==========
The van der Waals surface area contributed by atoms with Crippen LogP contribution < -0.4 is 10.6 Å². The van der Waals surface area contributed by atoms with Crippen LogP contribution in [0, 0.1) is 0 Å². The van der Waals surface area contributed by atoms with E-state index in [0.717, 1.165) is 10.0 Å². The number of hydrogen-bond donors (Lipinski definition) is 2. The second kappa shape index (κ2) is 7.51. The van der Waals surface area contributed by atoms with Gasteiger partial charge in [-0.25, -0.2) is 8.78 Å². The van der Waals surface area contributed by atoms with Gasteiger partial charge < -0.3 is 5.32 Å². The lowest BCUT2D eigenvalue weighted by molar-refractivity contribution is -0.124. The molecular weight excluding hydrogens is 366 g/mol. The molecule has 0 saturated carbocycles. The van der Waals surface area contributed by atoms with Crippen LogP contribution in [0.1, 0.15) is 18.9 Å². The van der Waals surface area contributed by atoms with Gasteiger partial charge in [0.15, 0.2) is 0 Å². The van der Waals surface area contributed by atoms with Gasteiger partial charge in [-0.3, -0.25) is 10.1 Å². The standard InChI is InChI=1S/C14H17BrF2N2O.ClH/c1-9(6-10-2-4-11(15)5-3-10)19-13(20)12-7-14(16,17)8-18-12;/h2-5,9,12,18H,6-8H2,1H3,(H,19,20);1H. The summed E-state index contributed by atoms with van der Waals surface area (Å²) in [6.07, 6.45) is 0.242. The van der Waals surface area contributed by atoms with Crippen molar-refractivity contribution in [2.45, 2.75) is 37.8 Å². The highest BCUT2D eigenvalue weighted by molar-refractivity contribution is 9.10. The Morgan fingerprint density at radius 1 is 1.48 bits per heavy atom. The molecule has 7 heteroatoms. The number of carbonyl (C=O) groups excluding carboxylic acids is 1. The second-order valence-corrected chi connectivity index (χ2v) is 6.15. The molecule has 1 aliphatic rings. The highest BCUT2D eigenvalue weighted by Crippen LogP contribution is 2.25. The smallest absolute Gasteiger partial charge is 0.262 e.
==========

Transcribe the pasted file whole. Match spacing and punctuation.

The van der Waals surface area contributed by atoms with Crippen LogP contribution < -0.4 is 10.6 Å². The van der Waals surface area contributed by atoms with Crippen LogP contribution in [0, 0.1) is 0 Å². The van der Waals surface area contributed by atoms with E-state index in [0.717, 1.165) is 10.0 Å². The number of hydrogen-bond donors (Lipinski definition) is 2. The second kappa shape index (κ2) is 7.51. The van der Waals surface area contributed by atoms with Gasteiger partial charge in [-0.25, -0.2) is 8.78 Å². The van der Waals surface area contributed by atoms with Gasteiger partial charge < -0.3 is 5.32 Å². The lowest BCUT2D eigenvalue weighted by molar-refractivity contribution is -0.124. The molecular weight excluding hydrogens is 366 g/mol. The molecule has 0 saturated carbocycles. The van der Waals surface area contributed by atoms with Crippen LogP contribution in [0.1, 0.15) is 18.9 Å². The van der Waals surface area contributed by atoms with Gasteiger partial charge in [0.15, 0.2) is 0 Å². The van der Waals surface area contributed by atoms with Gasteiger partial charge in [-0.3, -0.25) is 10.1 Å². The standard InChI is InChI=1S/C14H17BrF2N2O.ClH/c1-9(6-10-2-4-11(15)5-3-10)19-13(20)12-7-14(16,17)8-18-12;/h2-5,9,12,18H,6-8H2,1H3,(H,19,20);1H. The summed E-state index contributed by atoms with van der Waals surface area (Å²) in [6.07, 6.45) is 0.242. The van der Waals surface area contributed by atoms with Crippen molar-refractivity contribution in [2.45, 2.75) is 37.8 Å². The highest BCUT2D eigenvalue weighted by molar-refractivity contribution is 9.10. The Morgan fingerprint density at radius 1 is 1.48 bits per heavy atom. The molecule has 7 heteroatoms. The number of carbonyl (C=O) groups excluding carboxylic acids is 1. The second-order valence-corrected chi connectivity index (χ2v) is 6.15. The molecule has 1 aliphatic rings. The highest BCUT2D eigenvalue weighted by Crippen LogP contribution is 2.25. The smallest absolute Gasteiger partial charge is 0.262 e.